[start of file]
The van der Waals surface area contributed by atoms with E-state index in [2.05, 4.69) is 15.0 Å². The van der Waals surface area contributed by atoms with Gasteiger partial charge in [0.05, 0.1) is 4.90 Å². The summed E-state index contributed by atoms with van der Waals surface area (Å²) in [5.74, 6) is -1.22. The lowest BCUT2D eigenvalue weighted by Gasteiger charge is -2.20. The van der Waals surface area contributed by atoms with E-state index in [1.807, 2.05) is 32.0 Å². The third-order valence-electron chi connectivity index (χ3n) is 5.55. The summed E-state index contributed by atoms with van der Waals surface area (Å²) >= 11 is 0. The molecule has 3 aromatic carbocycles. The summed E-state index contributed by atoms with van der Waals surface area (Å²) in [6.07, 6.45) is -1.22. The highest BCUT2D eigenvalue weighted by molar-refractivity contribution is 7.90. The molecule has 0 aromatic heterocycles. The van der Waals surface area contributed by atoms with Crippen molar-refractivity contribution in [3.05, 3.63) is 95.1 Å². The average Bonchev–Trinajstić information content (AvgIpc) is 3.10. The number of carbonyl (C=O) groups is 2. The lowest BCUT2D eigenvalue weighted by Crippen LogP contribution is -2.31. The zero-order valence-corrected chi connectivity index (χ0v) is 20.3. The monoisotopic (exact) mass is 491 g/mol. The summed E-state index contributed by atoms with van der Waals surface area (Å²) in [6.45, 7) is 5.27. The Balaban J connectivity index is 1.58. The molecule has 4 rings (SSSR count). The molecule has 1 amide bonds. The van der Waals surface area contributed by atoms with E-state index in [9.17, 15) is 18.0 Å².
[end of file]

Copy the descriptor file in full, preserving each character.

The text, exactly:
The van der Waals surface area contributed by atoms with E-state index in [2.05, 4.69) is 15.0 Å². The van der Waals surface area contributed by atoms with Gasteiger partial charge in [0.05, 0.1) is 4.90 Å². The summed E-state index contributed by atoms with van der Waals surface area (Å²) in [5.74, 6) is -1.22. The lowest BCUT2D eigenvalue weighted by Gasteiger charge is -2.20. The van der Waals surface area contributed by atoms with E-state index in [1.807, 2.05) is 32.0 Å². The third-order valence-electron chi connectivity index (χ3n) is 5.55. The summed E-state index contributed by atoms with van der Waals surface area (Å²) >= 11 is 0. The molecule has 3 aromatic carbocycles. The summed E-state index contributed by atoms with van der Waals surface area (Å²) in [6.07, 6.45) is -1.22. The highest BCUT2D eigenvalue weighted by molar-refractivity contribution is 7.90. The molecule has 0 aromatic heterocycles. The van der Waals surface area contributed by atoms with Crippen molar-refractivity contribution in [3.05, 3.63) is 95.1 Å². The average Bonchev–Trinajstić information content (AvgIpc) is 3.10. The number of carbonyl (C=O) groups is 2. The lowest BCUT2D eigenvalue weighted by Crippen LogP contribution is -2.31. The zero-order valence-corrected chi connectivity index (χ0v) is 20.3. The monoisotopic (exact) mass is 491 g/mol. The summed E-state index contributed by atoms with van der Waals surface area (Å²) in [6.45, 7) is 5.27. The Balaban J connectivity index is 1.58. The molecule has 4 rings (SSSR count). The molecule has 1 amide bonds. The van der Waals surface area contributed by atoms with E-state index in [9.17, 15) is 18.0 Å².